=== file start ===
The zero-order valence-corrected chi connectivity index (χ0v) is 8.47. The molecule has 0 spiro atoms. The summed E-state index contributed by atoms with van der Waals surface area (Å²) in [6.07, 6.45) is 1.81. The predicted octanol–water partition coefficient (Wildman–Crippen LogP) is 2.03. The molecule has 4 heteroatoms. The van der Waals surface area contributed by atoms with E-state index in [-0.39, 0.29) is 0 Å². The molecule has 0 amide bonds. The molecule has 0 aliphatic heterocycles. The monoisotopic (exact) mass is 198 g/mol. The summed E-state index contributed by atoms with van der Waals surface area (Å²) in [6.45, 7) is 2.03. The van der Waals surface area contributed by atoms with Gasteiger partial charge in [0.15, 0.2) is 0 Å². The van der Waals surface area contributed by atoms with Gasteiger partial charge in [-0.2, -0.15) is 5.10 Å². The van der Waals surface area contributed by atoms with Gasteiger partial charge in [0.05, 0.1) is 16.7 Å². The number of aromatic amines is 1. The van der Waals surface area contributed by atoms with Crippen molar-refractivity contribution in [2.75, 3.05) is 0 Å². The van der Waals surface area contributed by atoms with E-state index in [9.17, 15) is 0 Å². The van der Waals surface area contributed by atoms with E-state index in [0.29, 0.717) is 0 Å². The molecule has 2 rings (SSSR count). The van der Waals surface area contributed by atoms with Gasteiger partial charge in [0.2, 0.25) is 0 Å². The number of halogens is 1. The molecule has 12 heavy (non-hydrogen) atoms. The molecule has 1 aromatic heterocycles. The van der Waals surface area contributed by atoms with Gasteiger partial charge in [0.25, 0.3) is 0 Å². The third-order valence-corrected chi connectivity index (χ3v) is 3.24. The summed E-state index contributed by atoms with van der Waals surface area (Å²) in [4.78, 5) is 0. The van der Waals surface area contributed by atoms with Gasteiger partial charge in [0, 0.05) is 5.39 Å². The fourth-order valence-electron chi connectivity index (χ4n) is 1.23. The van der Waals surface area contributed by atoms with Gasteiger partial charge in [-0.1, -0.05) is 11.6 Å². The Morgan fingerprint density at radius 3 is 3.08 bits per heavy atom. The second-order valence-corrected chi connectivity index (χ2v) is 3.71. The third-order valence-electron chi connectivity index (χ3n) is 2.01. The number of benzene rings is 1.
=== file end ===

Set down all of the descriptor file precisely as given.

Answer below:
The zero-order valence-corrected chi connectivity index (χ0v) is 8.47. The molecule has 0 spiro atoms. The summed E-state index contributed by atoms with van der Waals surface area (Å²) in [6.07, 6.45) is 1.81. The predicted octanol–water partition coefficient (Wildman–Crippen LogP) is 2.03. The molecule has 4 heteroatoms. The van der Waals surface area contributed by atoms with E-state index in [-0.39, 0.29) is 0 Å². The molecule has 0 amide bonds. The molecule has 0 aliphatic heterocycles. The monoisotopic (exact) mass is 198 g/mol. The summed E-state index contributed by atoms with van der Waals surface area (Å²) in [6.45, 7) is 2.03. The van der Waals surface area contributed by atoms with Gasteiger partial charge in [0.15, 0.2) is 0 Å². The van der Waals surface area contributed by atoms with Gasteiger partial charge in [-0.2, -0.15) is 5.10 Å². The van der Waals surface area contributed by atoms with Gasteiger partial charge in [0.05, 0.1) is 16.7 Å². The number of aromatic amines is 1. The van der Waals surface area contributed by atoms with Crippen molar-refractivity contribution in [2.75, 3.05) is 0 Å². The van der Waals surface area contributed by atoms with E-state index in [9.17, 15) is 0 Å². The van der Waals surface area contributed by atoms with E-state index in [0.29, 0.717) is 0 Å². The molecule has 2 rings (SSSR count). The van der Waals surface area contributed by atoms with Gasteiger partial charge in [0.2, 0.25) is 0 Å². The number of halogens is 1. The molecule has 12 heavy (non-hydrogen) atoms. The molecule has 1 aromatic heterocycles. The van der Waals surface area contributed by atoms with Gasteiger partial charge in [0.25, 0.3) is 0 Å². The third-order valence-corrected chi connectivity index (χ3v) is 3.24. The summed E-state index contributed by atoms with van der Waals surface area (Å²) in [4.78, 5) is 0. The van der Waals surface area contributed by atoms with Gasteiger partial charge in [0, 0.05) is 5.39 Å². The fourth-order valence-electron chi connectivity index (χ4n) is 1.23. The van der Waals surface area contributed by atoms with Gasteiger partial charge in [-0.1, -0.05) is 11.6 Å². The Morgan fingerprint density at radius 3 is 3.08 bits per heavy atom. The second-order valence-corrected chi connectivity index (χ2v) is 3.71. The third-order valence-electron chi connectivity index (χ3n) is 2.01. The number of benzene rings is 1.